Such a short time ago, it seemed unimaginable that any White House could divide American Jews or exacerbate cracks in their relationship with the State of Israel as seriously as Barack Obama’s did. Remember the Iran deal?
- I Want 2017 to Be Over. I Never Want to See Anything Like It Again
- Appalled by Trump and Betrayed by Netanyahu, Liberal American Jews Feel Alone and Abandoned
- Israel's Dangerous Cozying Up to Trump
But let’s face it, President Donald Trump’s America has left Obama’s in the dust when it comes to pitting Jew against Jew. Not a month has gone by in which Trump and his team haven’t managed to trigger intense and often emotional debates everywhere from Jewish and Israeli Twitter to family Friday night dinner tables.
So much has happened that the traditional year-end list of five or 10 highlights feels insufficient. So here’s a month-by-month recap...
It was a day of firsts when President Donald Trump was inaugurated on January 20.
For the first time ever, an Orthodox Jew, Rabbi Marvin Hier, was asked to deliver the benediction at a presidential inauguration – and agreed. There were complaints from sections of the Jewish community appalled by the tone of Trump’s campaign and the way it awakened what became known as the “alt-right.” But Hier went ahead because he said he was a “big fan” of Trump’s “support for Israel.”
This early controversy was to prove a bellwether for the year-long dynamic among U.S. Jews. While Orthodox Jews and those who prioritized “pro-Israel” positions generally remained in Trump’s corner and cheered him on, the majority of non-Orthodox, progressive Jews that make up the majority of the community joined the anti-Trump resistance: Turning out in force to protest Trump’s refugee ban and taking part in the Women’s March.
Another first: A crash course for Americans in the rules and restrictions of Orthodox Jewish observance. Ivanka Trump and Jared Kushner, the president’s Jewish son-in-law and daughter, received dispensation from an unnamed rabbi to travel by car on Shabbat over Inauguration Weekend, triggering heated discussion among Jews as to whether attending an interfaith service – in a church, no less – and inauguration balls justified violating Shabbat restrictions (and whether it was anybody’s business in the first place).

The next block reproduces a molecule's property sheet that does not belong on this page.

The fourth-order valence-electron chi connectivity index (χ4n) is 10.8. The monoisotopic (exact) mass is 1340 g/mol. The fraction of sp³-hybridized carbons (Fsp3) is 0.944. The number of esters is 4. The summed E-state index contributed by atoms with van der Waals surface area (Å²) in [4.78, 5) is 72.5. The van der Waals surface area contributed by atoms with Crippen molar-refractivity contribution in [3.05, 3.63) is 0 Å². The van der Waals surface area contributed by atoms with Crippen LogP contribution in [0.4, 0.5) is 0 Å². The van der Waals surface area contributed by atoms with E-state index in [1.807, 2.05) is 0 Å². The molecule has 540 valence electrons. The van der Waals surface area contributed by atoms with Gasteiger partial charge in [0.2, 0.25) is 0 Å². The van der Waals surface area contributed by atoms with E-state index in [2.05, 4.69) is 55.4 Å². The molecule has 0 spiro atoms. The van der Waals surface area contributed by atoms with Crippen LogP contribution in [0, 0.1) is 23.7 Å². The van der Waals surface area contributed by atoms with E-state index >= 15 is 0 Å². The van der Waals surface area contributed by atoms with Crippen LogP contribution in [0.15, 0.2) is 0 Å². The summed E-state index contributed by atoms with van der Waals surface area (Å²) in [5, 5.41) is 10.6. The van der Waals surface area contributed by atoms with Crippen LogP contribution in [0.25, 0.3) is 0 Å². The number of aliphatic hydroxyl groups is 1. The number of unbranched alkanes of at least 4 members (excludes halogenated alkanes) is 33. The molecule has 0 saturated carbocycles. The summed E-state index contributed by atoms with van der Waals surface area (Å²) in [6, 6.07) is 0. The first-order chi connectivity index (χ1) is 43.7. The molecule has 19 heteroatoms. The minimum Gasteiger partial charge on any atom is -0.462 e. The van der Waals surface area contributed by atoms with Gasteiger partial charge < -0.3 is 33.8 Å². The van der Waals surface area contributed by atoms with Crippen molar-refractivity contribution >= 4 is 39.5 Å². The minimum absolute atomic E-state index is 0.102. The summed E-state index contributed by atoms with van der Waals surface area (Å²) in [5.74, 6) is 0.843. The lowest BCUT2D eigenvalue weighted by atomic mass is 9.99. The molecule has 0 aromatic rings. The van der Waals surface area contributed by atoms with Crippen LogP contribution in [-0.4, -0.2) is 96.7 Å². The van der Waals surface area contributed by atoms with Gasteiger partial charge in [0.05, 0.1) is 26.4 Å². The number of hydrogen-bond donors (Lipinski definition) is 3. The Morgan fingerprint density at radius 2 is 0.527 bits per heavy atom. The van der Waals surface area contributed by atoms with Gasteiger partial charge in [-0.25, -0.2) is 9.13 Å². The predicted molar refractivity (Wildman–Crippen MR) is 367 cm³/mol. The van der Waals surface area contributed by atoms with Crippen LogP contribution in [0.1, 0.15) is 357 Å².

It wasn’t the last “Shabbat-gate” the couple would have to grapple with over the coming months: The same anonymous rabbi gave them the go-ahead to accompany the president on Air Force One on the Sabbath.
Shabbat observance also played a role in the drama around Trump’s controversial executive order known as the “Muslim ban,” pulling the plug on travel from Libya, Iran, Iraq, Syria, Yemen and Sudan. The signing of the order – later struck down by the courts – took place after sunset on Friday when Kushner was absent. The order was crafted by another controversial, high-profile Jewish member of the Trump team, Stephen Miller, together with the senior Trump adviser who made U.S. Jews most profoundly uncomfortable: Steve Bannon.
Another early-days event that deeply concerned many Jews was the White House statement marking International Holocaust Remembrance Day. While it decried the “horror inflicted on innocent people by Nazi terror,” it failed to mention the role that anti-Semitism played or the Jewish people. The White House responded to criticism of the statement from the Jewish community by digging in its heels, calling critics “pathetic” and “disappointing.”
A worrisome trend that had grown throughout the 2016 presidential race and Trump transition hit a crisis point in February: Anti-Semitic vandalism and violence was growing, and a wave of bomb threats directed at Jewish community centers and other institutions disrupted community life and sparked fear. Trump was silent on the issue, with critics denouncing him for failing to decry the behavior.
That disappointment turned to outrage when he finally did speak out, as it seemed he was echoing conspiracy theories that the acts were “false flags” perpetrated by Jews themselves or by the left in order to make him look bad. And when Trump unleashed his anger on ultra-Orthodox reporter Jake Turx during a White House press conference, interrupting him and ordering him to “sit down,” and calling himself “the least anti-Semitic person you have seen in your entire life,” it grabbed national headlines.
Tensions continued to rise as the bomb threats continued. But in a bizarre twist the perpetrator turned out to be – to the shock of most observers – a disturbed Israeli teenager who was summarily arrested. Trump’s Jewish supporters, breathing a sigh of relief, felt vindicated. And those who had vilified him – rather embarrassed and sheepish. All were glad the culprit had been apprehended and the chapter was over.
It was White House Press Secretary Sean Spicer’s turn to take center stage when he made a train-wreck level series of gaffes regarding the Holocaust. It began while condemning Syrian President Bashar Assad’s use of chemical weapons, when he said that “someone as despicable as Hitler didn’t even sink to using chemical weapons” against “their own citizens.”
In fact, the Nazi regime did use gas, Zyklon B, to commit mass murder in death camps during the Holocaust, including against Germany’s Jews who were Hitler’s “own citizens.”
Spicer’s comments were denounced as “serious and outrageous” in Israel. The PR veteran then bungled his apology, asserting that he meant Hitler hadn’t used gas “on his own citizens” (he did), and bizarrely referring to concentration camps as “Holocaust centers.”
Trump, however, scored points on the Holocaust sensitivity front later in the month with a moving speech at a ceremony marking Israel’s Holocaust Remembrance Day, which helped repair the damage done in January following the Jew-free International Holocaust Remembrance Day statement. It won wall-to-wall praise from Jewish groups, but disappointment from the white nationalist alt-right.